“The one we developed is very highly advanced and very potent,” says Naresh Deo, vice president of business development for QuinStar, adding that the technology is “unique and unprecedented and can serve some purposes it couldn’t before.”

An SSPA routes a signal through an array of amplifiers, each of which boosts its portion of the signal, and then recombines the channels into a single, intensified output. The problem is that power is lost as the signal is recombined, with more channels meaning more energy dissipated when the signal is funneled back into a single pulse.

“What’s different about our power combiners is they’re extremely efficient,” Deo says, noting that, while most SSPAs lose around 20 percent of their amplified energy at recombination, QuinStar’s now lose only 8 percent.

Following delivery of the KaSPAR amplifier, RSS ordered another SSPA from QuinStar for JPL’s Airborne Glacier and Land Ice Surface Topography Interferometer. “With that success, NASA started ordering all their SSPAs from us,” Deo says.

The company has provided similar amplifiers for Goddard Spaceflight Center’s High-Altitude Imaging Wind and Rain Airborne Profiler and for Goddard’s Dual-Frequency Dual-Polarized Doppler Radar and is currently carrying out SBIR work for both Goddard and JPL. Nowadays, Deo says, “We’re always building some amplifier for NASA or its contractors—pretty much constantly.”

Meanwhile, innovations the company pioneers through its NASA work also advance its commercial offerings.

Benefits

Lihua Li, an engineer with the Airborne Science Program at Goddard who has worked with QuinStar on a number of projects, says there are good reasons why NASA would prefer SSPAs to tube-based amplifiers. The solid-state technology does not require high voltage and is lighter, more compact, and more reliable than its predecessors, he says. “It’s a new technology and has been developed quite fast in recent years.”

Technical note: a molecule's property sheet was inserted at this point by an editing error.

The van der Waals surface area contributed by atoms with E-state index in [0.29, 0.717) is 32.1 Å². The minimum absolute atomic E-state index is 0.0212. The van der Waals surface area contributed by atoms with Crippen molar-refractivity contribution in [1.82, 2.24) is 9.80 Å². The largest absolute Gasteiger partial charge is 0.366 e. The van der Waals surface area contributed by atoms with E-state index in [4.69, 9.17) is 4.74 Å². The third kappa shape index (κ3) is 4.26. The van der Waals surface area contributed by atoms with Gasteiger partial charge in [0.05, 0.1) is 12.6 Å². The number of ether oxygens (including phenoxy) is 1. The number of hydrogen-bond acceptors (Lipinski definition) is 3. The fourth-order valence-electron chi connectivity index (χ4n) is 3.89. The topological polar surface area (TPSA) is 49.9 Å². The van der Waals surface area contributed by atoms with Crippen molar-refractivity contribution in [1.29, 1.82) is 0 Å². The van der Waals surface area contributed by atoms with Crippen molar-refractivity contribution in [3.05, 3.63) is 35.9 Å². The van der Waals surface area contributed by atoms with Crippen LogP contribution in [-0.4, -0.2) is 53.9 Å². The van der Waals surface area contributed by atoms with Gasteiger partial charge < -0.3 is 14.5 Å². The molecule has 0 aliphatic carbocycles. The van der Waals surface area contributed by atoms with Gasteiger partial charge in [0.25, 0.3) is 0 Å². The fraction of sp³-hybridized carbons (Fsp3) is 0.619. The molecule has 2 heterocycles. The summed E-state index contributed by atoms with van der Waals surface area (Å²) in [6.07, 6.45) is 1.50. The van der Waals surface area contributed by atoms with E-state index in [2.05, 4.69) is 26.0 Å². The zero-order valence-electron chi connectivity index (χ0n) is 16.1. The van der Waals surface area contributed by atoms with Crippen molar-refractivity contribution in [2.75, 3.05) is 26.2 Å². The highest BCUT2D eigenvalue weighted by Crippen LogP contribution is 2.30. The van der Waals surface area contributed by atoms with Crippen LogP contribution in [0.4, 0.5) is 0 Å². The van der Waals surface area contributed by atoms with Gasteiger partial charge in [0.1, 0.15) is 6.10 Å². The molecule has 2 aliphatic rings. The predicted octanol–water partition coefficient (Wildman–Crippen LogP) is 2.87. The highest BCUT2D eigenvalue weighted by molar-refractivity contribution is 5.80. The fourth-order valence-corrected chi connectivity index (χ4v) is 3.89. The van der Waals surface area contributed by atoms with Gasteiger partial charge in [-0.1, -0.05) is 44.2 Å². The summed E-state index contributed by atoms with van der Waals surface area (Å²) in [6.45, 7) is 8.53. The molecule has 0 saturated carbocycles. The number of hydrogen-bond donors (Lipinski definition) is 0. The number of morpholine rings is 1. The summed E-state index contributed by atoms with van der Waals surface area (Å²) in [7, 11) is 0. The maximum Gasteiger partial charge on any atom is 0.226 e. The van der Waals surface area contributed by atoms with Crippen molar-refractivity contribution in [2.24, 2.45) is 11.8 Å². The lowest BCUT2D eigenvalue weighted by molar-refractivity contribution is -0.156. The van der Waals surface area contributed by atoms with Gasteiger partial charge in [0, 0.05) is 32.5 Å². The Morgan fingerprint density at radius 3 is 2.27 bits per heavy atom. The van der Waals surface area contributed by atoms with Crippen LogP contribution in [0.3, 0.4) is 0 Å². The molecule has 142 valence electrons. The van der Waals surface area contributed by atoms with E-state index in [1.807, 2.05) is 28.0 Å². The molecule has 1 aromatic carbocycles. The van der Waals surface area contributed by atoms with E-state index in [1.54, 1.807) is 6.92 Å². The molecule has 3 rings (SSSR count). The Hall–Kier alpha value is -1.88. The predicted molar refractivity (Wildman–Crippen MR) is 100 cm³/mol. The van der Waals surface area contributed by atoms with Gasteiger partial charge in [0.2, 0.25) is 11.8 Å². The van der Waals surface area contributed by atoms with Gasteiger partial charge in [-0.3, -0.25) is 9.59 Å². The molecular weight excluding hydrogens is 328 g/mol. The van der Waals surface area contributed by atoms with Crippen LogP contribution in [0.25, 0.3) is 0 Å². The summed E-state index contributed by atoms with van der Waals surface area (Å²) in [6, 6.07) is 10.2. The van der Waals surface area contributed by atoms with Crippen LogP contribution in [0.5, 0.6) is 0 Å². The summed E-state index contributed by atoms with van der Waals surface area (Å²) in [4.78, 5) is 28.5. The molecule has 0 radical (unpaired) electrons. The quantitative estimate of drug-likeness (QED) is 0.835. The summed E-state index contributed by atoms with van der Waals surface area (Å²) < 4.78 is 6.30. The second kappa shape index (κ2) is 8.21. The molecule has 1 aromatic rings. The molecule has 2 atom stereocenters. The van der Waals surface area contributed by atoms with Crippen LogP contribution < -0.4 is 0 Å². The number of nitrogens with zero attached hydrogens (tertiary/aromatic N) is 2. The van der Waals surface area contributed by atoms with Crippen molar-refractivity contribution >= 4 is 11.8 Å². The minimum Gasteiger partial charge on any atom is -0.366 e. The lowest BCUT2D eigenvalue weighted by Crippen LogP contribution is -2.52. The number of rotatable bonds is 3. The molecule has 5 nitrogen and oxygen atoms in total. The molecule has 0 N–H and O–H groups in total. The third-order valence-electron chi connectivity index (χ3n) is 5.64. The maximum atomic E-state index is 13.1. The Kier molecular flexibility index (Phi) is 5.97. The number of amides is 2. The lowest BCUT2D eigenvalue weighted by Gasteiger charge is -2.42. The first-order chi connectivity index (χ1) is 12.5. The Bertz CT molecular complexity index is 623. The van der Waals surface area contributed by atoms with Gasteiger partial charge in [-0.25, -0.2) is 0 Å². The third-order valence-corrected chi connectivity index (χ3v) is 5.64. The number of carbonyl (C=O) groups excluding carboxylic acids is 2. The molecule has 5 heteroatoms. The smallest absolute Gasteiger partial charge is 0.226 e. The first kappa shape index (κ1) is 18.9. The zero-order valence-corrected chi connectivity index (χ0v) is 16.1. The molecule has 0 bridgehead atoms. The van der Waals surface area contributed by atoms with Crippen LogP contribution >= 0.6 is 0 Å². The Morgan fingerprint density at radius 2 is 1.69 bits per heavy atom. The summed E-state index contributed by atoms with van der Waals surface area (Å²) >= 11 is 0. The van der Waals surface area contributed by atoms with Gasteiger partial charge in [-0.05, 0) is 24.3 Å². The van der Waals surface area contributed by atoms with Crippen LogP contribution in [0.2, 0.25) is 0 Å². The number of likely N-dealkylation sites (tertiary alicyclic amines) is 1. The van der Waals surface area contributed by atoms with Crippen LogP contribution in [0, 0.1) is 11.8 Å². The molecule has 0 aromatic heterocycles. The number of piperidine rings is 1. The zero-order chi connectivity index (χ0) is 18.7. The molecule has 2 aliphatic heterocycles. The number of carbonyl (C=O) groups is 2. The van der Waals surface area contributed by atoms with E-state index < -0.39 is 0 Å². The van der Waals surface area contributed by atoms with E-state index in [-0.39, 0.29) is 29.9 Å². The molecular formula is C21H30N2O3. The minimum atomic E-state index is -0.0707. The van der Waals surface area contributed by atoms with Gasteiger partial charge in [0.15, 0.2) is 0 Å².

QuinStar dual-frequency solid-state power amplifier
QuinStar developed this dual-frequency, solid-state power amplifier for NASA’s Dual-Frequency, Dual-Polarized Doppler Radar, a scanning weather radar system created in support of NASA’s Global Precipitation Measurement Project.

Goddard intends to develop an SSPA-based radar and install it on the International Space Station (ISS) to monitor Earth’s atmosphere. The QuinStar SSPA planned for this radar has a volume of about 650 cubic inches and weighs seven pounds, Li says. A comparable tube-based predecessor had an approximate volume of 3,200 cubic inches and weighed between 30 and 40 pounds.

Li says tube amplifiers are not only bulkier but require a high-voltage power supply and modulator units that need pressurization in space to avoid electrical arcing.

All these advantages are crucial to space and aeronautic applications, where power is limited and weight and size are kept to a minimum, Deo says. This is why SSPAs opened the way for long-term UAV missions that wouldn’t have been feasible for a heavy, bulky tube amplifier-based radar, for example. “NASA had been denied access to quite a bit of data and flight time because the tube amplifier-based radars were too big,” he says. “With our lower-weight, smaller, more compact SSPA, they could build a compact radar that fits into a small drone.”